In a recent publication in the journal Pediatrics, researchers from Nationwide Children's Hospital present a case study for treating a neighborhood as a patient.
Neighborhood effect syndrome, characterized by symptoms of extreme poverty including blight, housing insecurity, racial segregation, trauma, violence, poorly performing schools, low social cohesion and support and environmental toxins, has debilitating consequences on child health. Health care providers frequently encounter challenges to caring for children from affected neighborhoods, and these children often experience poorer outcomes compared to peers in unaffected neighborhoods. Historically, institutions have been largely ineffective in changing these outcomes with one-child-at-a-time tactics.
In a novel approach to improving outcomes for these children, Nationwide Children's leaders with community partners decided to address neighborhood effect syndrome as a target for pediatric health care -- treating the neighborhood as a patient. In 2008, Nationwide Children's began collaborating with residents, government entities and social services agencies to develop the Healthy Neighborhoods Healthy Families (HNHF) initiative.
The hospital's first patient neighborhood was the Southern Orchards neighborhood of Columbus, Ohio, located adjacent to the Nationwide Children's main campus. Before the intervention, the neighborhood experienced high rates of poverty and violent crime.
"The Southern Orchards neighborhood, right by the hospital, was one with gun violence, high infant mortality rates and high asthma rates in children," says Kelly J. Kelleher, MD, director of the Center for Innovation in Pediatric Practice at Nationwide Children's and lead author of the publication. "Houses were boarded up and vacant. You didn't see kids playing outside much."
The target area includes all of Census Tract 56.10 and Census Tract 56.20. In 2009, the neighborhood was characterized by the following:
The chief concern uncovered through multiple sources of data and information was neighborhood safety associated with population loss and surge in vacant and abandoned property.
"Residents were deeply concerned about blight and gang/drug activity, including on vacant properties in proximity to the school," says Dr. Kelleher. "Our primary target for intervention became housing. Our collaboration committed to renovating, building and developing mixed income housing to reduce crime, improve the vacancy rate and better family outcomes."
According to Dr. Kelleher, the publication describes $23 million invested in upgrading more than 300 homes through the HNHF Realty Collaborative, which was formed with not-for-profit development corporation, Community Development For All People. The entity is owned by Community Development For All People with a board of directors selected by the two groups. To date, the investment has grown to more than $40 million.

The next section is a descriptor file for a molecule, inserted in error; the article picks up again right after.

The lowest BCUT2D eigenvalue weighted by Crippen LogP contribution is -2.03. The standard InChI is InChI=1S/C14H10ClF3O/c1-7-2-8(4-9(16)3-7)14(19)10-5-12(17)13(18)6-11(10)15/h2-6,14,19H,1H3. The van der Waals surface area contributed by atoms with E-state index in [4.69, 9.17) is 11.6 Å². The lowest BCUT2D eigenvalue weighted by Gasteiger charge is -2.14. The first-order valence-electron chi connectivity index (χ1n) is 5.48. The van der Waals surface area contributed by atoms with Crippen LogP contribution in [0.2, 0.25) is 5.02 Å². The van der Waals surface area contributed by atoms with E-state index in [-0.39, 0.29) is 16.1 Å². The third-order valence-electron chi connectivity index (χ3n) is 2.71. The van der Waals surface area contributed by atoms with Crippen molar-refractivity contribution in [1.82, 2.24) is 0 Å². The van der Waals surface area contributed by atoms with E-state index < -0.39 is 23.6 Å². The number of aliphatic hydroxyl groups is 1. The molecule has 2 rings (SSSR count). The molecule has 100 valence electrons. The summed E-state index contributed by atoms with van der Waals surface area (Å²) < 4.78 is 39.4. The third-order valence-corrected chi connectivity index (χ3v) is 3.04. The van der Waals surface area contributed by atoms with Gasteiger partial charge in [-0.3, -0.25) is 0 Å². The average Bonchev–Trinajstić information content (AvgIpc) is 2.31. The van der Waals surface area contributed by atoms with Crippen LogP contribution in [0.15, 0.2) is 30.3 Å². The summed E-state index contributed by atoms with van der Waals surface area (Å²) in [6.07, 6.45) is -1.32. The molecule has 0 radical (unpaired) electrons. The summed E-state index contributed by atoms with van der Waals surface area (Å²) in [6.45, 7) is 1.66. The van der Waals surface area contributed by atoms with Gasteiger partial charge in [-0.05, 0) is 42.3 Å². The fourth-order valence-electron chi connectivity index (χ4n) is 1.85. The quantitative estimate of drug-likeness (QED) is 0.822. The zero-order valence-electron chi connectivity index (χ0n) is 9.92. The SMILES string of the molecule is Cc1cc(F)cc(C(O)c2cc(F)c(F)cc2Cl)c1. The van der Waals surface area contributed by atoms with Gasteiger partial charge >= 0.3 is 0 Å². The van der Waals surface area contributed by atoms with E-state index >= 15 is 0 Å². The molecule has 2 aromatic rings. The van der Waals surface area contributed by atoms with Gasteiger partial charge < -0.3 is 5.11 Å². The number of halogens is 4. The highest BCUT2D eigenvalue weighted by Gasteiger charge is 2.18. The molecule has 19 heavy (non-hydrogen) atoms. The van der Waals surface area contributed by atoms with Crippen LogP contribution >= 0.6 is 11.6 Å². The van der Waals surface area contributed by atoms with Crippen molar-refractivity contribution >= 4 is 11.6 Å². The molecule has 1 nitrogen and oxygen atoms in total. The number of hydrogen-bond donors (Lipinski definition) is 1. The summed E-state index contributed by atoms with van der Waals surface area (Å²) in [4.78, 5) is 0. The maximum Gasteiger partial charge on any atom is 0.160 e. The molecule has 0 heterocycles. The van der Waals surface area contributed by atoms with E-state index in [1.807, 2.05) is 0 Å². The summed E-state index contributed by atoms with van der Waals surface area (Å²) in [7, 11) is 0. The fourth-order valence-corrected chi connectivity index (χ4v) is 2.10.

The partnership, with collaboration from the Columbus Mayor's Office, accessed Neighborhood Stabilization Program funds from the city, acquired properties from the city's Land Bank program and gathered support from contractors and realty agents.
The multifaceted intervention launched by the collaborative included a home repair program, rehabilitation and home ownership program, home construction program, workforce development program and rental housing development.
The community development efforts by the HNHF Realty Collaborative are still in early phases, considering Southern Orchards has experienced neighborhood effects syndrome for 80 years. Still, some measurable outcomes are observed:
"By taking both short- and long-term views of community development, Nationwide Children's and our partners have ambitious goals across many domains," says Dr. Kelleher. "The community-level approach allows the integration of epidemiology approaches, business resources and neighborhood development to support a mixed income community. Our next challenges will be to continue growth with new partners and to measure outcomes on children's health in the neighborhood."
HNHF community partners include Community Development for All People, United Way of Central Ohio and the City of Columbus.
Materials provided by Nationwide Children's Hospital. Note: Content may be edited for style and length.
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